surfing

El Salvador Introduction

Located just 25 miles or so south of the capital, San Salvador, La Libertad and its main wave, Punta Roca, are the anchors of El Salvador’s surf scene on the Costa del Balsamo. There are at least a dozen excellent waves within about an hour’s drive of La Libertad, so if you don’t feel like battling for waves in town, a short car ride will remedy that.

Almost all of El Salvador’s coast faces dead south, so it only really gets south and southwest swell — which means summertime energy hits its myriad headlands at a fantastic angle, generating long, well-shaped point waves and thumping beachbreaks. Spring through fall is the best time of the year for waves, and don’t be surprised if you luck into a swell that puts a knot in your stomach.

There are some remote breaks that will require a boat to access.

The best time of year to visit is March and April, officially the last months of the dry season, when temperatures are high but south and southwest swells start arriving. By May, typically the wet season is in full effect, and by “wet” we mean WET, as in “torrential downpours.” The rainy season is cooler and easier to sleep in, but so much water falling from the sky can make travel more difficult.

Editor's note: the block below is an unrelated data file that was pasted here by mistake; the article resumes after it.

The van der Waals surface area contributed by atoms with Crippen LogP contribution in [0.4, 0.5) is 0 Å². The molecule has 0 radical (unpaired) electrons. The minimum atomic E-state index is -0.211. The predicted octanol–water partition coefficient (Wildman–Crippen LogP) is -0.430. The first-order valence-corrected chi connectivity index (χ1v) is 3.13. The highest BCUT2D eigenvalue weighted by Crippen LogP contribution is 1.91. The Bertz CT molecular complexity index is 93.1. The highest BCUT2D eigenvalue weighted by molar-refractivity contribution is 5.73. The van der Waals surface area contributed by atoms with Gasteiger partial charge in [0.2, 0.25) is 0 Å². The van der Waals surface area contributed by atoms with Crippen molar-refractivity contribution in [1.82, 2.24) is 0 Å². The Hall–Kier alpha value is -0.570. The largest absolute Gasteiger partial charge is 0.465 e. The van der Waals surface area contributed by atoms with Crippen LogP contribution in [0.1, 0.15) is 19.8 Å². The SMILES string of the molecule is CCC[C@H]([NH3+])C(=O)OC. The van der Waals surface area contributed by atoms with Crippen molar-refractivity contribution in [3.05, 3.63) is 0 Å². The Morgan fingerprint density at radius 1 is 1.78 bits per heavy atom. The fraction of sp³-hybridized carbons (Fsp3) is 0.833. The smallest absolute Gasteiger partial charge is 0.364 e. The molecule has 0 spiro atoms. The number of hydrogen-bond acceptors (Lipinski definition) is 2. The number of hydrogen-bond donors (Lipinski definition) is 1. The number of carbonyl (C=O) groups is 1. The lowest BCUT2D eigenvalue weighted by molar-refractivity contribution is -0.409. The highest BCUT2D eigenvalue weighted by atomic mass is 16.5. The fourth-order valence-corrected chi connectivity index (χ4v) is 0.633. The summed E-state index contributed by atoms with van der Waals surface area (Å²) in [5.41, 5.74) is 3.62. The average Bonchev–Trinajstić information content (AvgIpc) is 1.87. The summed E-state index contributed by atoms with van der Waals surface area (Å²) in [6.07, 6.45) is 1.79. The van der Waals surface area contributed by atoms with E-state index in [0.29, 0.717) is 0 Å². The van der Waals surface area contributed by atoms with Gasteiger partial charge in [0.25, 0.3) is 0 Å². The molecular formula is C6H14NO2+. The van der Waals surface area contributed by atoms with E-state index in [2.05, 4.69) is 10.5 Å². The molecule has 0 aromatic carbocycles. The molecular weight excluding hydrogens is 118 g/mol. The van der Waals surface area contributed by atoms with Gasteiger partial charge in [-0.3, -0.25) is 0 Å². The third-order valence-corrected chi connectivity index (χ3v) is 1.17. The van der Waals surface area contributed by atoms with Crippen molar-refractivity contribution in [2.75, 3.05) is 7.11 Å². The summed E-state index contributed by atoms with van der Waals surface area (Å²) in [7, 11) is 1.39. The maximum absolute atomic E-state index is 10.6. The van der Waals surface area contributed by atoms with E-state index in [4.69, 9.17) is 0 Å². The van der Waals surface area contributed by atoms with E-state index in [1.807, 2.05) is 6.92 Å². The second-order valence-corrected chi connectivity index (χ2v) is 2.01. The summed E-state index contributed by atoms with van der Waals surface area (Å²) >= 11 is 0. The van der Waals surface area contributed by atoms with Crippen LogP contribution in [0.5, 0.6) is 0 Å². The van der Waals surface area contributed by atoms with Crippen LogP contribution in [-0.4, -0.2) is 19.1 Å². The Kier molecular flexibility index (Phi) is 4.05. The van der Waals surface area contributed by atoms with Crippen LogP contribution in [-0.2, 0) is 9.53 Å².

Water temps fluctuate very little, remaining at a constant 80 degrees year-round, so don’t worry about packing too much rubber — maybe a vest or a springsuit if you’re thin-skinned — even in the dead of winter.

Crowds
The spots in and immediately around La Libertad get crowded on weekends due in large part to the area’s close proximity to San Salvador (pop. 1.3 million), but Punta Roca isn’t the only spot around. Heading west from La Libertad, one passes several surfable headlands, some of which host near-world class waves, and many with small, if any, crowd. A little exploring can go a long way.

Hazards
Apart from a serious mosquito problem around Zunzal, El Salvador’s biggest hazards are the rocky shorelines around many of the pointbreaks, especially at Punta Roca, where the rocks get really slippery. Be sure to bring a pair of booties to save your feet from becoming urchin pincushions, unless you’re a lifelong Burleigh Heads local and you know how to deal with a pulsing swell and a brutal rock dance.

Midsummer travelers will come to understand what the word “downpour” means, with rain occasionally making roads impassable.

Also worth mentioning is that while El Salvador is no longer in a civil war, its population lives in large part below the poverty level; therefore, petty theft occurs occasionally. Monitor your valuables.

The Seasons

Summer
Summer is both the wet season and when the biggest surf arrives from the Southern Hemisphere. If you’re traveling in mid-July, bring your rain gear, and expect to see the surf at some of the points occasionally grow to 15 feet…and hold. During the six months from May to October, El Salvador gets an average of 30-plus inches of rain, and the air temperature hovers in the low to mid-80s.

Fall